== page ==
Women health

 How common is toxoplasmosis in pregnancy

True or False: Cats Should Be Avoided by Pregnant Women

If you've ever wondered if it's true those cats' feces might cause birth abnormalities, here's the startling answer: yes and no.

Cats, it turns out, discharge a parasite in their feces that can harm a fetus. However, this parasite can be acquired in a variety of ways other than through cats. There are many ways to prevent this parasite from hurting a fetus, so expectant mothers don't have to worry about their babies' health if they come into contact with cats.

Proof of the Health Claim

Toxoplasmosis is a parasitic infection caused by a specific parasite that causes only minor symptoms or remains unnoticed in the majority of humans and animals. After consuming affected small animals such as birds or rodents, cats spread the parasite through their excrement. While the virus has no effect on the cats, the parasites they release can be harmful to pregnant women.

When a pregnant woman cleans the litter box of an infected cat, she is exposed to the parasite. If the mother touches her lips after coming into contact with the parasite, she risks becoming infected, putting her fetus at risk of major difficulties at birth or later in life.

The parasite can cause serious eye infections or even blindness before or during birth.

Any cat that is allowed outside or is fed raw or undercooked meat may be infected with the parasite. Any contaminated excrement from infected cats can endanger a woman's pregnancy.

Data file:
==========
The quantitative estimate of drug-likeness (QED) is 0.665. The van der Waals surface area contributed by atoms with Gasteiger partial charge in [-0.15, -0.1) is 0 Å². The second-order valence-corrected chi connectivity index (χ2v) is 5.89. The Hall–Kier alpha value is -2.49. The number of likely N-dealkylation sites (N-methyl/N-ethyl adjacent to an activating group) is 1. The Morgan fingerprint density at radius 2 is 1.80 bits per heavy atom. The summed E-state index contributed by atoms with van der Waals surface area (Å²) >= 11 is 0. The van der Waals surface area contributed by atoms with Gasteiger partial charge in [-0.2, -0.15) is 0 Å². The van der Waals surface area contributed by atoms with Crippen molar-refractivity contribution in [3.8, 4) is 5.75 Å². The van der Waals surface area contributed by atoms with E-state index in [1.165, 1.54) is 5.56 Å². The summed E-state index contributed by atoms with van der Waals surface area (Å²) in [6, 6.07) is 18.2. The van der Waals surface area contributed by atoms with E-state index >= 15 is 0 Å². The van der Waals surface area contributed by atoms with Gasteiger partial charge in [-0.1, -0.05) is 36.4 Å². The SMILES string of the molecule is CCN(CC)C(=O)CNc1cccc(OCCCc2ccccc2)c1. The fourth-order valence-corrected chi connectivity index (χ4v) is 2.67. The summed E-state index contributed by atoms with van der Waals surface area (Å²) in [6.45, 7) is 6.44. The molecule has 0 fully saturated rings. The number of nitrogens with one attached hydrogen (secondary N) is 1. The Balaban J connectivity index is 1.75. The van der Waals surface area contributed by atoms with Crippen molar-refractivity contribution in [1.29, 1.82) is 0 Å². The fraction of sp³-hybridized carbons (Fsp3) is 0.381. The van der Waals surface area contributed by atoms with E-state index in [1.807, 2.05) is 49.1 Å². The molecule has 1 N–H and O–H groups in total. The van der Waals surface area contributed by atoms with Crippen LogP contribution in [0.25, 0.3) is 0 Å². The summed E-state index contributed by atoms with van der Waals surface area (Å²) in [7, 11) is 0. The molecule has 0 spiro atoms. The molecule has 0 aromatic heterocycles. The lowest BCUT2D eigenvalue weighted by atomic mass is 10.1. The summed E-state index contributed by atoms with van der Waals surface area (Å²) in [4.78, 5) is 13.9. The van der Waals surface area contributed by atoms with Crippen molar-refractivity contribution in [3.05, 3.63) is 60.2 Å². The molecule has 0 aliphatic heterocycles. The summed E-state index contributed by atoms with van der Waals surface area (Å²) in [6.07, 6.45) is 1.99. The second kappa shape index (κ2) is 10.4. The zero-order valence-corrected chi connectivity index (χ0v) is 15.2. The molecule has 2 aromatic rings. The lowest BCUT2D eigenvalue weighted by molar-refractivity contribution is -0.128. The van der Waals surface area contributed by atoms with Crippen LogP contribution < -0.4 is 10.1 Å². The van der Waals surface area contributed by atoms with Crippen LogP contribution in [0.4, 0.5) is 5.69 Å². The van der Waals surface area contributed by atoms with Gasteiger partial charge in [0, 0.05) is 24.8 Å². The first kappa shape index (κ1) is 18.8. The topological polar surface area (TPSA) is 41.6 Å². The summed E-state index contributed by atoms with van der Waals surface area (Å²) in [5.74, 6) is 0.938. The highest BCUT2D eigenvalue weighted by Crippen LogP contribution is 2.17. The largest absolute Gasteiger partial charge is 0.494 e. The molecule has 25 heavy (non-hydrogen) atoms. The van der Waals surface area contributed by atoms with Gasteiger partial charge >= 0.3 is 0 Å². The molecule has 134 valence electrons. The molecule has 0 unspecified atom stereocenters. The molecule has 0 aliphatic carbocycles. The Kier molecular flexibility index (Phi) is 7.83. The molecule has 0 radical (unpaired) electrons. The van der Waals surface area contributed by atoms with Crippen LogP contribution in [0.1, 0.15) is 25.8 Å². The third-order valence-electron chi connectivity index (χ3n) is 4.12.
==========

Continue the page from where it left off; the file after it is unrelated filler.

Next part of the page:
Objections to the Health Claim

Toxoplasmosis can be transferred by tainted meat as well as cat feces. By consuming infected raw or undercooked meat, a person is just as likely, if not more, to get the infection. Even handling the meat and then forgetting to wash your hands might spread the virus.

Surprisingly, if a woman develops the infection before becoming pregnant, she becomes immune and will not pass it on to her fetus. If a woman has been exposed to the parasite, a blood test can prove it.

Most women have a low probability of catching the disease through their cat. Indoor cats eating professionally prepared cat food, for example, have a very minimal risk of contracting the disease.

If a woman owns a cat, she does not need to avoid it or give up her beloved pet. A few easy precautions, including as extra caution when cleaning the litter box or avoiding it altogether, can help to prevent the parasite's spread. If you're expecting a child, enlist the help of another person to clean the litter box. If you must do it yourself, wear disposable gloves and wash your hands thoroughly afterward.


While some cat excrement might cause serious or even fatal difficulties in a growing fetus, pregnant women do not need to stay away from cats entirely. Toxoplasmosis risk is much reduced if you avoid using the litter box.

Additionally, expecting mothers should exercise caution while handling raw meat as well as cat feces. If pregnant women eat raw or undercooked meat or handle raw meat without washing their hands right away, they are more likely to contract toxoplasmosis.

Fluffy doesn't have to pack her bags when the happy news of impending arrival is announced. Keep her inside, feed her only premade cat food, and do your best to look after her.

Post a Comment

Previous Post Next Post